The Song of the World is akin to the Ainulindalë, obviously. It’s the song that describes the whole of the creation and the history of the world, and only sung, not written, it’s fragments dispersed among many elves. It is so fundamental to the elves, any one of them will recognise a True Name or a fragment of the Song of the World, even if they don’t know it themselves.
The precision of this song often degrades as it abandons the early ages of the world, which is why it’s harder to recall fragments from recent times.
Things often have many True Names, not just one, and the singer may recall one that suits the question he’s asking.

What do you think? is it too punishing for grief advancement, or too easy to just spam this song and never use wises?


Have you and your players invented fantasy languages before? This could be really cool for the right group but for another it could become a nightmare. Not saying don’t do it; just suggesting that a rule that is based on how good a player is at something rather than how good a character is needs to fit the specific group.


Well, I have done conlangs in the past, but just me, not the players. You might be right on the song being something done for my interests rather than for the players '. Still, given that the elf pc is already made, I’ll tell the group about the spell song and check the elf player’s interest. It might just become a piece of color for the campaign.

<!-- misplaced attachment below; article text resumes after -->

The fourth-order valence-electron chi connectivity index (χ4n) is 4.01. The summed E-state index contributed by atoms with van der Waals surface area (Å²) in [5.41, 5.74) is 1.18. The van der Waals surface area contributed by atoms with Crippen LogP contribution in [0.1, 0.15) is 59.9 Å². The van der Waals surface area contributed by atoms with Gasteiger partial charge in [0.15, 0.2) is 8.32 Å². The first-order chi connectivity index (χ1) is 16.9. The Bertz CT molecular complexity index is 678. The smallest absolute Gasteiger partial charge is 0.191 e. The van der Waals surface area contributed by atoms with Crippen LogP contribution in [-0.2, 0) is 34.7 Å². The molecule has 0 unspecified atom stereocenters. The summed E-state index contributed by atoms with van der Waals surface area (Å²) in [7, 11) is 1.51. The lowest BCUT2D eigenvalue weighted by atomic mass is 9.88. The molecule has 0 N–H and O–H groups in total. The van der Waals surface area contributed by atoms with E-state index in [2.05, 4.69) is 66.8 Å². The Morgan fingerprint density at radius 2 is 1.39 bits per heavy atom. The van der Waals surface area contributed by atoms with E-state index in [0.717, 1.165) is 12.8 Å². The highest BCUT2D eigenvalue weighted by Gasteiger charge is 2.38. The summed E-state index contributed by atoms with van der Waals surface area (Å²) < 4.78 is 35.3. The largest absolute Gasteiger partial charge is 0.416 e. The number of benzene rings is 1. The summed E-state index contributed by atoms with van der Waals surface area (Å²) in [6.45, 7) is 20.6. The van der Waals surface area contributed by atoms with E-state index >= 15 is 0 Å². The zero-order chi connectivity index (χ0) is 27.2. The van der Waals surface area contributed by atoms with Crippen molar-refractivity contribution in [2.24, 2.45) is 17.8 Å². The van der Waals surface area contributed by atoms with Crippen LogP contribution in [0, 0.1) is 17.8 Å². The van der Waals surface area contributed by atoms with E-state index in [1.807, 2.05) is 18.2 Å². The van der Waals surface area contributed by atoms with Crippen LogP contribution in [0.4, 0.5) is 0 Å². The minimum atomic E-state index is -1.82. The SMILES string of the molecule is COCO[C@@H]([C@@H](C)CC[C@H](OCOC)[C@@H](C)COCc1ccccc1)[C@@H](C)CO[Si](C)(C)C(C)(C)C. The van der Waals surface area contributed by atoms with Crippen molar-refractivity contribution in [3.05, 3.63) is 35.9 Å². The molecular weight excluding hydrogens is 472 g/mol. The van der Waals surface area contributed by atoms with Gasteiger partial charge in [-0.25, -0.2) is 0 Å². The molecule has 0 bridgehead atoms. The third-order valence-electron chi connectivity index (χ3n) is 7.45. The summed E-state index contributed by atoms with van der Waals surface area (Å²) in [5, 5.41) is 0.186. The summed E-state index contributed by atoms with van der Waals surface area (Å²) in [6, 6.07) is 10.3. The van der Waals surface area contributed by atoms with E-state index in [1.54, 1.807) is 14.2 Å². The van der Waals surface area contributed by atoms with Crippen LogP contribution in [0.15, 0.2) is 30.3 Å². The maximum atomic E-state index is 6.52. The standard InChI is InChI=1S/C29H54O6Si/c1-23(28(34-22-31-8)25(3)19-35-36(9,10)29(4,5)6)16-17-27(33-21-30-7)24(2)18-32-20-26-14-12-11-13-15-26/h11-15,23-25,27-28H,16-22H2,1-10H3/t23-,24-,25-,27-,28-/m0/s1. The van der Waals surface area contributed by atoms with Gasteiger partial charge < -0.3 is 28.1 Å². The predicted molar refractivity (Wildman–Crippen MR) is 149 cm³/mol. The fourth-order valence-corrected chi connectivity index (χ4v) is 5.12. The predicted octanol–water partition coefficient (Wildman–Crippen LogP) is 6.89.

Perhaps I could make the bonuses for actually engaging in conlanging even lower, in such a way that the player doesn’t feel he’s missing something if he doesn’t conlang. Lower than +2d, still, might not be worth at all the effort.

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Replacing Wises means that Elves miss out on a bunch of useful FoRKs, as well as a lot of the colour related to the character as they grow. Replacing then seems like something I’d do with caution.

It simultaneously will make the elves the most knowledgable, and limit a few things.

What’s the goal there? (I like the Colour of it, and it feels like Nature of All Things, Astrology, and Rune Casting tbh)

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It’s mostly about developing a part of the setting for my campaign. The elves are too devoted to the Song of the World, too trustful, and closely look there for information and omens, so I wanted some mechanics to show how valuable it is. It’s mostly gonna be color until the elf gets interested in picking up the spell song (if he ever does).